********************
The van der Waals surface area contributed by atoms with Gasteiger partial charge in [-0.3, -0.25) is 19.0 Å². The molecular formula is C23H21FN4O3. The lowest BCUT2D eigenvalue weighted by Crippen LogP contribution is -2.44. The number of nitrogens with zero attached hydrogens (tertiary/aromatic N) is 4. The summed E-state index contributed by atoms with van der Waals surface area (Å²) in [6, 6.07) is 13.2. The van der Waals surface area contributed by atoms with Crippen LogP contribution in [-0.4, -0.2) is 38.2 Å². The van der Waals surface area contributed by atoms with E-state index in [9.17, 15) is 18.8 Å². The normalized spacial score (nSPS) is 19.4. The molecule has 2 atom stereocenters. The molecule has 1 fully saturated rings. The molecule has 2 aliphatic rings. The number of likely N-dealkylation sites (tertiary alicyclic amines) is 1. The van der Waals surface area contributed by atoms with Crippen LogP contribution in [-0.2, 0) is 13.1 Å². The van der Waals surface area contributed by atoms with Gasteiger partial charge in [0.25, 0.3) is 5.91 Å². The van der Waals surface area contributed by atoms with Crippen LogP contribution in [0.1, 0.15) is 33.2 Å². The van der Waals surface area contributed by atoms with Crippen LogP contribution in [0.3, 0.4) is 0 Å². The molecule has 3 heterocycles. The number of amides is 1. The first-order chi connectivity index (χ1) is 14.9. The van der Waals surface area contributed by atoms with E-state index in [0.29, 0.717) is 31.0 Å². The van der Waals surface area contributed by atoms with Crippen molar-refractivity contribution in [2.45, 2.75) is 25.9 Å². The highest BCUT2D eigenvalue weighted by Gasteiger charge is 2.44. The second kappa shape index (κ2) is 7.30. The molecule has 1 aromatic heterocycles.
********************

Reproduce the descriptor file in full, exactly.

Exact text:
The van der Waals surface area contributed by atoms with Gasteiger partial charge in [-0.3, -0.25) is 19.0 Å². The molecular formula is C23H21FN4O3. The lowest BCUT2D eigenvalue weighted by Crippen LogP contribution is -2.44. The number of nitrogens with zero attached hydrogens (tertiary/aromatic N) is 4. The summed E-state index contributed by atoms with van der Waals surface area (Å²) in [6, 6.07) is 13.2. The van der Waals surface area contributed by atoms with Crippen LogP contribution in [-0.4, -0.2) is 38.2 Å². The van der Waals surface area contributed by atoms with E-state index in [9.17, 15) is 18.8 Å². The normalized spacial score (nSPS) is 19.4. The molecule has 2 atom stereocenters. The molecule has 1 fully saturated rings. The molecule has 2 aliphatic rings. The number of likely N-dealkylation sites (tertiary alicyclic amines) is 1. The van der Waals surface area contributed by atoms with Crippen LogP contribution in [-0.2, 0) is 13.1 Å². The van der Waals surface area contributed by atoms with Gasteiger partial charge in [0.25, 0.3) is 5.91 Å². The van der Waals surface area contributed by atoms with Crippen LogP contribution in [0.1, 0.15) is 33.2 Å². The van der Waals surface area contributed by atoms with Crippen LogP contribution in [0.3, 0.4) is 0 Å². The molecule has 3 heterocycles. The number of amides is 1. The first-order chi connectivity index (χ1) is 14.9. The van der Waals surface area contributed by atoms with E-state index in [0.29, 0.717) is 31.0 Å². The van der Waals surface area contributed by atoms with Crippen molar-refractivity contribution in [2.45, 2.75) is 25.9 Å². The highest BCUT2D eigenvalue weighted by Gasteiger charge is 2.44. The second kappa shape index (κ2) is 7.30. The molecule has 1 aromatic heterocycles.